The Industry

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The automobile industry is a fast-changing one that is full of significant competition. Namely, the industry has a wide range of different types of companies from all over the planet. It has faced some push back and resistance as people have learned about both the cost of ownership of vehicles and the impact of these vehicles on the planet at large. Roughly 80 million vehicles are sold and bought each year. The two countries that both make the most cars and purchase the most cars are the United States and China. China is a relatively recent entrant into this market, as the country is seeing a middle class period of growth, where more people are able to afford cars and also demand them.

Around seven million cars are purchased each year within the United States. The number of total cars sold has been rising over the last few years, as well. It has been going up at a rate of around five-percent each year, with emerging markets accounting for most of that growth. This trend line is coming at the same time that more and more cities and states are considering forms of public transportation in order to stunt the problems associated with climate change. There are several key individual players who make up this market. In the United States, the big, legacy producers Ford and General Motors make up around 32% of the market between them, with Toyota importing cars to gain a 14% piece of the market share. Globally, the biggest player is Volkswagen. The company owns several brands and is known for making luxury cars that are made to last.

The market has been trending toward a greener approach over the last few years. Scrutiny has been put on the industry in part because of an understanding of how cars can impact the environment. With this in mind, new companies have emerged, such as Tesla, for the sole purpose of making electric cars. Existing companies have also attempted to build out new models to keep up with demand. The demand for these vehicles has been uneven. Around the world, around 1.3 percent of new car sales have had plug-ins. This has been different in countries like Norway, which boasts a rate of around 40% of new car sales being electric, leading the world. However, projects suggest that in the next decade, the number of electric cars will grow from 3 million to 125 million, as people figure out that their footprint is causing problems for the world at large.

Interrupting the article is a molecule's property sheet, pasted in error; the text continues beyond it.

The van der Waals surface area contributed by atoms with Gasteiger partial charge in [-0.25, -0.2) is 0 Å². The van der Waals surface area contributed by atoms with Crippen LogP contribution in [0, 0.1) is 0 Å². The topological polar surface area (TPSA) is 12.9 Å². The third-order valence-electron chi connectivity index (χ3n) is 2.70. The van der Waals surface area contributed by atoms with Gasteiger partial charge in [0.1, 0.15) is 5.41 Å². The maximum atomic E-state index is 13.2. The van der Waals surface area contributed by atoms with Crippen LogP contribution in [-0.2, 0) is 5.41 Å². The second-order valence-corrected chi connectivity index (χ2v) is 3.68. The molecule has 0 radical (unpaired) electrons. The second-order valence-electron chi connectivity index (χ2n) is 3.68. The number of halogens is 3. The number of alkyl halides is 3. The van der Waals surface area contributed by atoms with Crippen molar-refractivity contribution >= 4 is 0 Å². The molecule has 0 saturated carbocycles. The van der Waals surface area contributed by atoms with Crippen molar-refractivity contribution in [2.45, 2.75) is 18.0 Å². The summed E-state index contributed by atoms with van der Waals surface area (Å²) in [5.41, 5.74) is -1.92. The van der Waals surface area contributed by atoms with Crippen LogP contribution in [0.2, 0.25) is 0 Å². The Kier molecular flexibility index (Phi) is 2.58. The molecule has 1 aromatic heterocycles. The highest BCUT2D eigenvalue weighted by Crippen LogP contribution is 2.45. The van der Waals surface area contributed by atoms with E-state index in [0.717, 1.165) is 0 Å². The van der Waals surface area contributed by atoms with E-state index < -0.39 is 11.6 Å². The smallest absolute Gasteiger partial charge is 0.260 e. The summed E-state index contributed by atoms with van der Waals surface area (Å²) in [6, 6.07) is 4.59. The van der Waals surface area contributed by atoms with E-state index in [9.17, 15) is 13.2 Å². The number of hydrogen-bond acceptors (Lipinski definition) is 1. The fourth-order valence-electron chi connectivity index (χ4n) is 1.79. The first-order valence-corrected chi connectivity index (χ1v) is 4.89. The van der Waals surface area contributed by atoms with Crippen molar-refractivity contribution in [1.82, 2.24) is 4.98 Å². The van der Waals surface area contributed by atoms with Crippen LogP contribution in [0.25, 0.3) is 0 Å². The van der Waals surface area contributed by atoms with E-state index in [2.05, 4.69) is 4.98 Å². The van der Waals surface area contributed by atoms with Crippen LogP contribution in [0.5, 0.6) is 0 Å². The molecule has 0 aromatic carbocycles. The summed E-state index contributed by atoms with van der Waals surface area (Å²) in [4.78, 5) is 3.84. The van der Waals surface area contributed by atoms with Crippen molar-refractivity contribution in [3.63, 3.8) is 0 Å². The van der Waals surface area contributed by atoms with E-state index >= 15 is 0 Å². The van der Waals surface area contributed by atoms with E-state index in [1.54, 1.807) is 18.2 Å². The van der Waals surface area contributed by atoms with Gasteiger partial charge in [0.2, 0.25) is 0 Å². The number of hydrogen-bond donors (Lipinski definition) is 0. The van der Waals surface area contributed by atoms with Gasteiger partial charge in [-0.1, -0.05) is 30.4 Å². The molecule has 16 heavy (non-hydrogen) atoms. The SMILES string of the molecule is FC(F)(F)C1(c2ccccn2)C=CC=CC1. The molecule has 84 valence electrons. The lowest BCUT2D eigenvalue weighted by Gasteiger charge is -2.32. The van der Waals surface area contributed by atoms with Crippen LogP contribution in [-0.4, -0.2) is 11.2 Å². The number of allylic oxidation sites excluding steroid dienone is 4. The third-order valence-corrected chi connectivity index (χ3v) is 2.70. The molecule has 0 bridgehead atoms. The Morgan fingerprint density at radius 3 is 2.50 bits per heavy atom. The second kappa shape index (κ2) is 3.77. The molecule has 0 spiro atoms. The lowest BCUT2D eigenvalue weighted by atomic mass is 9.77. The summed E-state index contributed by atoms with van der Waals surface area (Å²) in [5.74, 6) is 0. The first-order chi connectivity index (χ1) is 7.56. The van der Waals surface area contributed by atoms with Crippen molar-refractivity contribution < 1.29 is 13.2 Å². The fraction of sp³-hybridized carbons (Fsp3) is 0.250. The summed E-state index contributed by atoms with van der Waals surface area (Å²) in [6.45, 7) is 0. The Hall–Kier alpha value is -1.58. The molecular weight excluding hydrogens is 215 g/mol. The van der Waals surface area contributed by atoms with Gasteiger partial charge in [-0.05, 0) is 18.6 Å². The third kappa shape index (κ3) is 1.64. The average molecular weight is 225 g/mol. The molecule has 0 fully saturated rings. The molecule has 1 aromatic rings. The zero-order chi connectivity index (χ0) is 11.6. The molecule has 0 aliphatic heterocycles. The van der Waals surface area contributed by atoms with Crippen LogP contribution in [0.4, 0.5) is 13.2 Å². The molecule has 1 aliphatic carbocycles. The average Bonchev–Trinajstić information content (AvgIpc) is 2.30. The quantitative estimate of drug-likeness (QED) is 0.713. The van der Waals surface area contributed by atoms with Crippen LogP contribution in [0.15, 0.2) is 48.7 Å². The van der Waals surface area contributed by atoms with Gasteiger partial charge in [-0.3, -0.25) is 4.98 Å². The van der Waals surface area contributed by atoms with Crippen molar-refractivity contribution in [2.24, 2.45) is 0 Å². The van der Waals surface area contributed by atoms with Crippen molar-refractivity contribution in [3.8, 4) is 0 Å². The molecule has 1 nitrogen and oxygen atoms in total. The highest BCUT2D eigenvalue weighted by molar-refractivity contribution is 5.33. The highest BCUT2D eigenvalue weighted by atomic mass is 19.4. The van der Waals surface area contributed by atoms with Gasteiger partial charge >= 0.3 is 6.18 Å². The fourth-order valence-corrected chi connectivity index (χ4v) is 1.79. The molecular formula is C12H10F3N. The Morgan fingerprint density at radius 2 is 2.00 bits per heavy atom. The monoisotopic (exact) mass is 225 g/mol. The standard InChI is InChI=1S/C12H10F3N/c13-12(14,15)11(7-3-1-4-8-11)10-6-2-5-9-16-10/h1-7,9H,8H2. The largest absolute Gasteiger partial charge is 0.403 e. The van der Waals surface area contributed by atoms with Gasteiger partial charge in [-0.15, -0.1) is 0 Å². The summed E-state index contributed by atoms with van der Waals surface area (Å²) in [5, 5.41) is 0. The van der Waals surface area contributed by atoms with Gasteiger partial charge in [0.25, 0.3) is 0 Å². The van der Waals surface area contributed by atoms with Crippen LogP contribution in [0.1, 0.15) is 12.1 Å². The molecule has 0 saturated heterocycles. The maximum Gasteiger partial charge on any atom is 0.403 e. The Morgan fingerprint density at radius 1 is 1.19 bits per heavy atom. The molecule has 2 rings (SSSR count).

The Problems

There are many potential problems that one might want to tackle in order to understand this industry better and to help companies within this industry overcome the issues. However, as mentioned prior, this particular industry is having to deal with a brave new world on the topic of climate change. This is not just a problem in its own right, but the growth of information on the topic presents another issue. People are starting to come around to the idea that cars are bad for the planet in their current form, and while there is not yet contempt for the car companies, there is some upcoming issue about the utilization of vehicles. Beyond that, this is now an issue of government concern. The United Nations released a report recently which suggested that the planet has roughly ten years to figure out a solution for climate change or the world is going to plunge into deep issues. For instance, they noted that climate change is becoming such an issue that if there is no fix, people are going to be to migrate from the countries near the Equator, which will no longer be livable, up to countries where there are livable conditions. The social consequences are enormous, so countries are banding together to try to figure out a solution to these problems. This is evidenced by the reality of the Paris Accords, which constitute an agreement among nations to do something to bring down emissions.